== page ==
22. The system of claim 21, further comprising a vehicle carrying the engine, the variable speed generator, the electrical energy storage device, the power control circuitry, and a number of air conditioners, wherein a first one of the different transient conditions corresponds to start-up of two or more air conditioners powered by the system and a second one of the different transient conditions corresponds to start-up of a single one of the air conditioners.
23. The system of claim 22, wherein the power control circuitry includes means for increasing rotational speed of the generator at first rate in response to the first one of the different transient conditions and increasing the rotational speed of the generator at a second rate in response to the second one of the transient conditions, the second rate being less than the first rate.
24. The system of claim 21, wherein the power control circuitry includes means for charging the electrical energy storage device and means for providing power from the electrical energy storage device.
25. The system of claim 21, wherein the power control circuitry includes a processor executing the operating logic, the operating logic defining a first one of the different transient conditions as a function of electric current of the AC electric power output over each of a number of different time segments of a target waveform period for the AC electric power output and a second one of the different transient conditions as a function of power factor of the AC electric power output over a time period greater than the waveform period to identify a second type of transient condition.
Description
CROSS-REFERENCE TO RELATED APPLICATIONS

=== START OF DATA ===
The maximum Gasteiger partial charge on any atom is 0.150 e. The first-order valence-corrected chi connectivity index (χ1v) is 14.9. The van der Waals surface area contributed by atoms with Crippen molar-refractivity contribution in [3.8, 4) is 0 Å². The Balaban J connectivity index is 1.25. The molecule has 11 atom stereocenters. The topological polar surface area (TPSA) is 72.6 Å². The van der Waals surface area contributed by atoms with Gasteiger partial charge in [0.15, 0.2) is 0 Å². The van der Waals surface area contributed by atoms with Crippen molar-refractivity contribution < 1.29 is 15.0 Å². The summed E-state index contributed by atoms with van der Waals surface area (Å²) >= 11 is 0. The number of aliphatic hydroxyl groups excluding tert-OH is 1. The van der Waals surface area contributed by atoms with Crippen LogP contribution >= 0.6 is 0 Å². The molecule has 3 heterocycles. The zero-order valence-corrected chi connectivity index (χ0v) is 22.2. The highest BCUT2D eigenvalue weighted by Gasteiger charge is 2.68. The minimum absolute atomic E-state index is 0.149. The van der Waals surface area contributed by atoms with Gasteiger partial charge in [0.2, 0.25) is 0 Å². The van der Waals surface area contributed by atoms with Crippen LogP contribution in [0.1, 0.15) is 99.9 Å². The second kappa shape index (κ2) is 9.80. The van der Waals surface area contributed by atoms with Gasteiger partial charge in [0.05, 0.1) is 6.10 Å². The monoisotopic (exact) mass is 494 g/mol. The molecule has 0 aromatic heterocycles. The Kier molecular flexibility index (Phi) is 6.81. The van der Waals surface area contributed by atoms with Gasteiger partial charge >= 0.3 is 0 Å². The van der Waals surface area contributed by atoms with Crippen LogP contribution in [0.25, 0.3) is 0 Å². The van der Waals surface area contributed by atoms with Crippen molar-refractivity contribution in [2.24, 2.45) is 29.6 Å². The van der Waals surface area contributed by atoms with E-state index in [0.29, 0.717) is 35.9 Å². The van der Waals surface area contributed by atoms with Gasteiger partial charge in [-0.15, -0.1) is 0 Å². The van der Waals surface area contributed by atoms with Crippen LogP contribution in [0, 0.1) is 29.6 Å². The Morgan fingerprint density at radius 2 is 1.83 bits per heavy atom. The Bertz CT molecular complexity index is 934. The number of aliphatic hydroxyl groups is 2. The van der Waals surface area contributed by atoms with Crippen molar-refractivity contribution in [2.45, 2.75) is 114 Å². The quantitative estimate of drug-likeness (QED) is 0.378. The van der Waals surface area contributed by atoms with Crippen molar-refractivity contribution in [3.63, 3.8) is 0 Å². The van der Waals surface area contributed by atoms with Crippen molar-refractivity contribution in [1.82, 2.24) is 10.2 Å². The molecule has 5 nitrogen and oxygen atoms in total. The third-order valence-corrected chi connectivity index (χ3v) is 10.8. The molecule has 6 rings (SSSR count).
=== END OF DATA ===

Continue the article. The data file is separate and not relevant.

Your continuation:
The present application claims the benefit of U.S. Provisional Patent Application No. 60/877,970 filed on 29 Dec. 2006 which is hereby incorporated by reference in its entirety.

BACKGROUND

The present invention relates to electric power systems, and more particularly, but not exclusively, relates to management of electric power provided by a system including a variable speed generator driven by an engine and an electric energy storage device.

In many applications of electrical generator systems, steady state load demand is typically low relative to generator power capacity. In contrast, generator selection is often driven by peak power requirements, resulting in an “oversized” generator most of the time. As an alternative, in certain situations power generation systems could include an electrical energy storage device to supplement generator power during peak usage, which facilitates a reduction in generator size. Alternatively or additionally, a variable speed generator can be used that changes speed based on power demand. Systems of this kind can heighten interest in accurately recognizing and addressing electrical load changes that pose transient operating conditions. Indeed, there is an ongoing demand for further contributions in this area of technology.

SUMMARY

One embodiment of the present invention includes a unique technique involving electric power generation control. Other embodiments include unique methods, systems, devices, and apparatus involving the control of electric power generation. Further embodiments, forms, features, aspects, benefits, and advantages of the present application shall become apparent from the description and figures provided herewith.

BRIEF DESCRIPTION OF THE DRAWING

FIG. 1 is a diagrammatic view of a vehicle carrying an electric power generation system.

FIG. 2 is a schematic view of circuitry included in the system of FIG. 1.

FIG. 3 is a control flow diagram for the circuitry of FIG. 2.

FIG. 4 is a flowchart of one procedure for operating the system of FIG. 1.

FIG. 5 is a flowchart for addressing different types of power transients with the circuitry of FIG. 2.

FIG. 6 is a diagram depicting operating logic for one type of large transient detection in accordance with the routine of FIG. 5.

FIG. 7 is a flowchart illustrating one mode for determining power factor.

DETAILED DESCRIPTION OF REPRESENTATIVE EMBODIMENTS

For the purposes of promoting an understanding of the principles of the invention, reference will now be made to the embodiments illustrated in the drawings and specific language will be used to describe the same. It will nevertheless be understood that no limitation of the scope of the invention is thereby intended. Any alterations and further modifications in the described embodiments, and any further applications of the principles of the invention as described herein are contemplated as would normally occur to one skilled in the art to which the invention relates.